Don't save cranberries for your Thanksgiving feast. They're way too valuable to limit to just once a year. A mainstay of this traditional American feast, cranberries count among just three fruits indigenous to North America.
The Pilgrims named the red berries, but Native American Indians used them long before Europeans set foot on the new land as a healing agent and a dye for fabric.
Sailors ate cranberries to ward off scurvy and bartered with them for other goods.
Today, commercial growers raise cranberries throughout the northern United States and Canada.
Loaded with antioxidants, flavinoids, and polyphenols, this little red berry reigns as nature's medicine chest.
Long known to fight urinary tract infections, cranberries combat potent bacteria such as Helicobacter pylori and Escherichia coli.
Cranberries inhibit the growth of oral bacteria that causes periodontal gum disease and stomach ulcers.
The highest antioxidant-containing fruit, cranberries offer a healthy, natural defense in the battle against heart disease and cancer.
Cranberry flavinoids inhibit the accumulation of bad cholesterol in the arteries, known as atherosclerosis.
Recent research finds cranberry seed oil rich in tocotrienols, a form of vitamin E, as well as omega 3 and omega 6 fatty acids. Cranberry seed oil claims the lowest level of saturated fat of the most commonly used edible oils.
New studies determine that cranberries may even fight the loss of coordination and memory common in the aging process, resulting in dementia and Alzheimer's disease.
Extreme tartness prevents the cranberry from achieving perfect fruit status, at least for most palates, necessitating sweetening of juices and jellies.
How To Eat Cranberries
Juice accounts for most cranberry consumption, with jellies close behind. Pies, muffins, and other baked goods make tasty use of cranberries.
But how about Turkey and Cranberry Panini, or Cranberry Apple Scampi with Sweet Peppers? For an exhaustive source of cranberry recipes and cranberry preparation tips, visit Ocean Spray's web site: www.oceanspray.com.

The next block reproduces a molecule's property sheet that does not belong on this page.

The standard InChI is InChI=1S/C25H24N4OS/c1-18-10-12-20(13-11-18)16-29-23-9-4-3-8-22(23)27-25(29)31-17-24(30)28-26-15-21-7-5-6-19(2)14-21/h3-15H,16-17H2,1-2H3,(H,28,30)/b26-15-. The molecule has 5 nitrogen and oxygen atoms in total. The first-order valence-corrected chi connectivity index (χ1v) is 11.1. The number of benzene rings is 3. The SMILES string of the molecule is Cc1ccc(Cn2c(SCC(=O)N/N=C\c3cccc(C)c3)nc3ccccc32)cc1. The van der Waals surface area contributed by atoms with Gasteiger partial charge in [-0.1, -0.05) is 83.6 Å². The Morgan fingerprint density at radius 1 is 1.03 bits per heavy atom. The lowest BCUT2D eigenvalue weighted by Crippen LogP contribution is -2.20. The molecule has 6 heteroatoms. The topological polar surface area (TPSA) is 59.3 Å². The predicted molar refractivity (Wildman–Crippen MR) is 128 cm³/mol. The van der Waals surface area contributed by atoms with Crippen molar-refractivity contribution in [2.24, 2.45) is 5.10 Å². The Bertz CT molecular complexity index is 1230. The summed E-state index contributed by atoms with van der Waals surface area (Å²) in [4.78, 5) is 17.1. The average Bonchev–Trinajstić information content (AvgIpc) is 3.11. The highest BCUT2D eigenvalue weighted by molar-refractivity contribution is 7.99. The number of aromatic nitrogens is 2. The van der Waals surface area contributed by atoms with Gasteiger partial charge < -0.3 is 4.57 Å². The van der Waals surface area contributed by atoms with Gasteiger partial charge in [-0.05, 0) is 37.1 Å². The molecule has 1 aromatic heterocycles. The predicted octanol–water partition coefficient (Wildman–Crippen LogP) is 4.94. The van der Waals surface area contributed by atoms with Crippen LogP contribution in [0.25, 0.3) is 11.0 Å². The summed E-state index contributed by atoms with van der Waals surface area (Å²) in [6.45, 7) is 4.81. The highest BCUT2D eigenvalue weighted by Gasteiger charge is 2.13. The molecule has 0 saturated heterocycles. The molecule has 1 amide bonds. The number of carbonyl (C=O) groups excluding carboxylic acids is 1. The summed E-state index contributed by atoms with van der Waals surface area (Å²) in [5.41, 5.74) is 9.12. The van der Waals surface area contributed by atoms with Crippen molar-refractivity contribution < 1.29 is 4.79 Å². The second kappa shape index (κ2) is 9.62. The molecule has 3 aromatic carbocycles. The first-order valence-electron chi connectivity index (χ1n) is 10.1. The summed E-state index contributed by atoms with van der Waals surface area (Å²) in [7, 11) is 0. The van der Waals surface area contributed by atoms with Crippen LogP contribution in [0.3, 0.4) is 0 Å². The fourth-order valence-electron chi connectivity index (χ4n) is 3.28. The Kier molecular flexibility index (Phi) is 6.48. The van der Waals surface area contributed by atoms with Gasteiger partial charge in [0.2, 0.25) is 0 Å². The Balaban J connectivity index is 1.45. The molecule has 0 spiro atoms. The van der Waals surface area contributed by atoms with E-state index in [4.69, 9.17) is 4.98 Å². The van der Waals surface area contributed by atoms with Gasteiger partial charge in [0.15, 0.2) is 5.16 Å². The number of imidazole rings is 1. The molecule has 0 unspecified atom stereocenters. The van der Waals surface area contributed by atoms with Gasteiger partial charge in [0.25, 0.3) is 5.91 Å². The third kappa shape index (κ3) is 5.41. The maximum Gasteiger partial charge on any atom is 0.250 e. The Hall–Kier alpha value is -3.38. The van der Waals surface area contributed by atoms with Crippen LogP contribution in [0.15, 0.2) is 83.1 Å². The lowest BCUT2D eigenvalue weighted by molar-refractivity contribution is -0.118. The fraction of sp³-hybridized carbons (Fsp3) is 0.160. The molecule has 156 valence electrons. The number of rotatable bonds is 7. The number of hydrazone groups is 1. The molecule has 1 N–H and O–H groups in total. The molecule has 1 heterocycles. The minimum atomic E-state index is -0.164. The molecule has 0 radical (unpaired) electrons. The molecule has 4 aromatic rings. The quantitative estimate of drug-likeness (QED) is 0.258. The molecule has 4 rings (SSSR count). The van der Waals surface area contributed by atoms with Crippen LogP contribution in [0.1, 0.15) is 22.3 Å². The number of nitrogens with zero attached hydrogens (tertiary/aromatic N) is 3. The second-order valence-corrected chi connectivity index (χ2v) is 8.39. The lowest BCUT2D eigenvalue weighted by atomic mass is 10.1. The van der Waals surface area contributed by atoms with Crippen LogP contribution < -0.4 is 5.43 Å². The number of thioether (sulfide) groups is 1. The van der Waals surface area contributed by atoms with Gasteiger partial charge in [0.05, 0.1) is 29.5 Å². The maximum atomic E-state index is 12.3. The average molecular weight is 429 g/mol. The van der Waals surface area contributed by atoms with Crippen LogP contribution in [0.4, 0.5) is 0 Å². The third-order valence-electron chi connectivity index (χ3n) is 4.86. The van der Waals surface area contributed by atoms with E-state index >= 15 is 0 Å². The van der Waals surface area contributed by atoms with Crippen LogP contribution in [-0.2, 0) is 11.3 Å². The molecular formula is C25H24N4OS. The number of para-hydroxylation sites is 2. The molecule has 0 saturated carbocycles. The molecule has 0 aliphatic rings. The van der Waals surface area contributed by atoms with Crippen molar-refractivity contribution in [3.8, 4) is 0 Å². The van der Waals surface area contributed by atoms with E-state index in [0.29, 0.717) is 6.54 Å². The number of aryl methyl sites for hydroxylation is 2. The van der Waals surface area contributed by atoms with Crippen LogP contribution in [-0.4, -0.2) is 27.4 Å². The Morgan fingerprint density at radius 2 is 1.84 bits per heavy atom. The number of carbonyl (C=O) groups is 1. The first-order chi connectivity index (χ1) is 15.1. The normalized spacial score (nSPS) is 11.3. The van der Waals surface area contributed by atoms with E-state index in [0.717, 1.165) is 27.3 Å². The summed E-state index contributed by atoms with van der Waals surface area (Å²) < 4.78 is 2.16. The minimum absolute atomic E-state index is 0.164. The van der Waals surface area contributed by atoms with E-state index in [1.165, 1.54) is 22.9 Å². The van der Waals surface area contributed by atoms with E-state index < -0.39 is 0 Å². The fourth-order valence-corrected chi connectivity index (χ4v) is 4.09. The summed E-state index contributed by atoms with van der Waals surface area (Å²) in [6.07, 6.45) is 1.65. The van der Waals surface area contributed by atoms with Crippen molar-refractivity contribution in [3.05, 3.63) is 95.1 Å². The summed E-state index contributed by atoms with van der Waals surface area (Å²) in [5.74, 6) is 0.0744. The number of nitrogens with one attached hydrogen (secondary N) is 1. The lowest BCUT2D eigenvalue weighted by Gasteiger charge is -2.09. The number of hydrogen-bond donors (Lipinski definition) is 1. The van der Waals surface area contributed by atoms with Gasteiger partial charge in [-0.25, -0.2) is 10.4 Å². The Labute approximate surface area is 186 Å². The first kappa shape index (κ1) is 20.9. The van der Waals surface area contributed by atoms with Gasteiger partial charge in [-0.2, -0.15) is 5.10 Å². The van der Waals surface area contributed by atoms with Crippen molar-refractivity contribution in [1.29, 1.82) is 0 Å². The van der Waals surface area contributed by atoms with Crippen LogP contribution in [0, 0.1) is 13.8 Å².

Think Ocean Spray and you think cranberry juice. Actually an agricultural cooperative owned by more than 650 cranberry growers, Ocean Spray boasts the best selling brand name of canned and bottled juice since 1981.
Health food stores carry cranberry powder and extract, as well as cranberry flower tea.
Many communities celebrate the cranberry with festivals:
Warrens, Wisconsin is the Cranberry Capital of Wisconsin. Residents of this Wisconsin community welcome 100,000 visitors to one of America's biggest festivals. Events include a parade, shopping, and an arts and crafts festival. http://www.cranfest.com
The Cranberry Festival in Chatsworth, New Jersey is the third largest cranberry festival in the United States. http://www.cranfest.org
Bala Cranberry Festival in Bala, Ontario, Canada offers entertainment, attractions and vendors.
Harwich Port, Massachusetts Cranberry Festival features a crafts tent, food booths, carnival, entertainment, and fire works.
The Stone Lake Cranberry Festival in Stone Lake, Wisconsin, population 544, hosts over 30,000 guests. http://www.stonelakecranberryfestival.com
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Kathy Ferneau has created an excellent resource for information on diets, healthy eating, and exercise. Get a free smoothie recipe e-book just for visiting!
The cranberry claims it own:
Marketing committee: www.uscranberries.com
This small, versatile, and amazing berry deserves a place in your daily diet.
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